It is indeed the case that commuter-rail passenger miles are at an all time high in the United States. Overall US passenger mileage today is broadly similar to where it was in the 1950s, during the depression or around 1900, but today more than 60% of those miles are concentrated on commuter services, with nearly twice as many miles traveled as during the historical peak of commuter rail travel in the 1920s


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Re: Washington DC Union Station Expansion

Postby mmi16 » Mon Nov 28, 2016 8:40 pm

My! How the World Wars pumped up the numbers!
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Re: Washington DC Union Station Expansion

Postby mmi16 » Mon Nov 28, 2016 8:46 pm

gokeefe wrote:I've wondered about that. Isn't the commuter traffic just an analog for passenger flows that used to be served by numbered "local" trains?


MARC traffic has existed since the days of the B&O and PRR, however MARC has added 3 round trips per day from Frederick that were never a part of the B&O operation. I don't know if there are more trips being operated on the PRR side than in the PRR days.

VRE wasn't even a gleam in the eye of urban planners back in the days before Amtrak. All the trips on the Fredericksburg line as well as the Manassas line are totally new, dating from roughly 1990.
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Re: Washington DC Union Station Expansion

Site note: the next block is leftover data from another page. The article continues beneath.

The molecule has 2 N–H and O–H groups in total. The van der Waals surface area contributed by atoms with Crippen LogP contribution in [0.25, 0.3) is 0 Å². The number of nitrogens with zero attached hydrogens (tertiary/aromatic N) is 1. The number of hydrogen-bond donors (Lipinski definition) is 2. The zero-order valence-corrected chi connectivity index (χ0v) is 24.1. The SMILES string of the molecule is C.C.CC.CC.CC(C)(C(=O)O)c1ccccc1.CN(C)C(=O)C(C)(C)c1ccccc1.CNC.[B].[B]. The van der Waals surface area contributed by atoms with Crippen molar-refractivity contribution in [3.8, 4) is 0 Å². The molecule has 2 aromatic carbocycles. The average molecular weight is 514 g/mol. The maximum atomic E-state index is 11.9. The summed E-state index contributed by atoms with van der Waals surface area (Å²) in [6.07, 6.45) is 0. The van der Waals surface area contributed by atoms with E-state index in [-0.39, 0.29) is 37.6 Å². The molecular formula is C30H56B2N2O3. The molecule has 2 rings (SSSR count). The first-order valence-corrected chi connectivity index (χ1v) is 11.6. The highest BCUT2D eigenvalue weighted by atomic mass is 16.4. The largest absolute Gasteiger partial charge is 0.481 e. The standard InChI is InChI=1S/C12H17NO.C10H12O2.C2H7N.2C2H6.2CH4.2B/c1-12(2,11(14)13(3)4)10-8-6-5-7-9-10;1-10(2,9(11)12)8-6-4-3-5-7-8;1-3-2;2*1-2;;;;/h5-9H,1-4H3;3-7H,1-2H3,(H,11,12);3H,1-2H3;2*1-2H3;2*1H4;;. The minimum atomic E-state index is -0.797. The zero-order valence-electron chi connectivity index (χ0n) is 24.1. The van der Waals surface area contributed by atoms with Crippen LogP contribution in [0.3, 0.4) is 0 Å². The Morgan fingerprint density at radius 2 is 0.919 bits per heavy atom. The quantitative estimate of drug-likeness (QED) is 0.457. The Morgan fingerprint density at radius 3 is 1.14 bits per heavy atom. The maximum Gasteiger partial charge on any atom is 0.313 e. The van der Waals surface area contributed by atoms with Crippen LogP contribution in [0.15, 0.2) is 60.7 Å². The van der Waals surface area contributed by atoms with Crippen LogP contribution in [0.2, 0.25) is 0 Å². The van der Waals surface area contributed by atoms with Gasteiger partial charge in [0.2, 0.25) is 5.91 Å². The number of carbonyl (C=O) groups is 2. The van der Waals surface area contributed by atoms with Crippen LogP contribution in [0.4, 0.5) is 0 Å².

Postby Station Aficionado » Mon Nov 28, 2016 9:30 pm

Greg Moore wrote:
Station Aficionado wrote:On the lower level, 21 has been removed (a bunch of electrical/mechanical cabinets now occupy the space). 22 is only used as a loco run-around track/parking space.

You're right. I should have been more clear, I was referring to the number of tunnel tracks, which is the ultimate bottleneck. But you're right, those are no longer available

Ah, yes, the tunnel tracks (other than being lowered to accommodate Superliners, have not changed. And it will be a massive project to add more.
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Re: Washington DC Union Station Expansion

Postby ExCon90 » Tue Nov 29, 2016 4:07 pm

Greg Moore wrote:I'm pretty sure that the number of through tracks is the same, but the upper level definitely has a few (3?) fewer tracks.

Weren't two tracks taken for the Metro Red Line?
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Re: Washington DC Union Station Expansion

Postby Greg Moore » Tue Nov 29, 2016 4:38 pm

I forget the details, but yes, the "missing' tracks are in part where the Red Line went and I think one was simple let go as a result of the Old Post Office being shut down.

There's still I think 2 tracks on that side of the station that as far as I now are never used except for storage and PV parking.
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Re: Washington DC Union Station Expansion